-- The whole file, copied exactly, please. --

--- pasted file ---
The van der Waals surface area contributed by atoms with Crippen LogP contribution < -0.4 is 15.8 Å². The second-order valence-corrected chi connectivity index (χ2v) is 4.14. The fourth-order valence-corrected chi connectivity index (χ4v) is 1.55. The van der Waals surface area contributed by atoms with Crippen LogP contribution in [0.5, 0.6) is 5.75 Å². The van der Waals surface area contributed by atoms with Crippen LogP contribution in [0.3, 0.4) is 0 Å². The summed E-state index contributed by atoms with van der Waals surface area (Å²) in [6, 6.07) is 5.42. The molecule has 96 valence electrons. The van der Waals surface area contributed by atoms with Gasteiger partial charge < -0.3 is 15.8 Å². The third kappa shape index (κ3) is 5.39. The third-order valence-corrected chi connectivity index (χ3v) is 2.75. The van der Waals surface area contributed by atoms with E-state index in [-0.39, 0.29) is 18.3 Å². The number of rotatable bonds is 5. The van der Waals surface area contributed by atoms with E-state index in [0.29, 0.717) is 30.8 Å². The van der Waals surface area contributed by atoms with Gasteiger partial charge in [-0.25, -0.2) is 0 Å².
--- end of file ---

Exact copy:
The van der Waals surface area contributed by atoms with Crippen LogP contribution < -0.4 is 15.8 Å². The second-order valence-corrected chi connectivity index (χ2v) is 4.14. The fourth-order valence-corrected chi connectivity index (χ4v) is 1.55. The van der Waals surface area contributed by atoms with Crippen LogP contribution in [0.5, 0.6) is 5.75 Å². The van der Waals surface area contributed by atoms with Crippen LogP contribution in [0.3, 0.4) is 0 Å². The summed E-state index contributed by atoms with van der Waals surface area (Å²) in [6, 6.07) is 5.42. The molecule has 96 valence electrons. The van der Waals surface area contributed by atoms with Gasteiger partial charge < -0.3 is 15.8 Å². The third kappa shape index (κ3) is 5.39. The third-order valence-corrected chi connectivity index (χ3v) is 2.75. The van der Waals surface area contributed by atoms with E-state index in [-0.39, 0.29) is 18.3 Å². The number of rotatable bonds is 5. The van der Waals surface area contributed by atoms with E-state index in [0.29, 0.717) is 30.8 Å². The van der Waals surface area contributed by atoms with Gasteiger partial charge in [-0.25, -0.2) is 0 Å².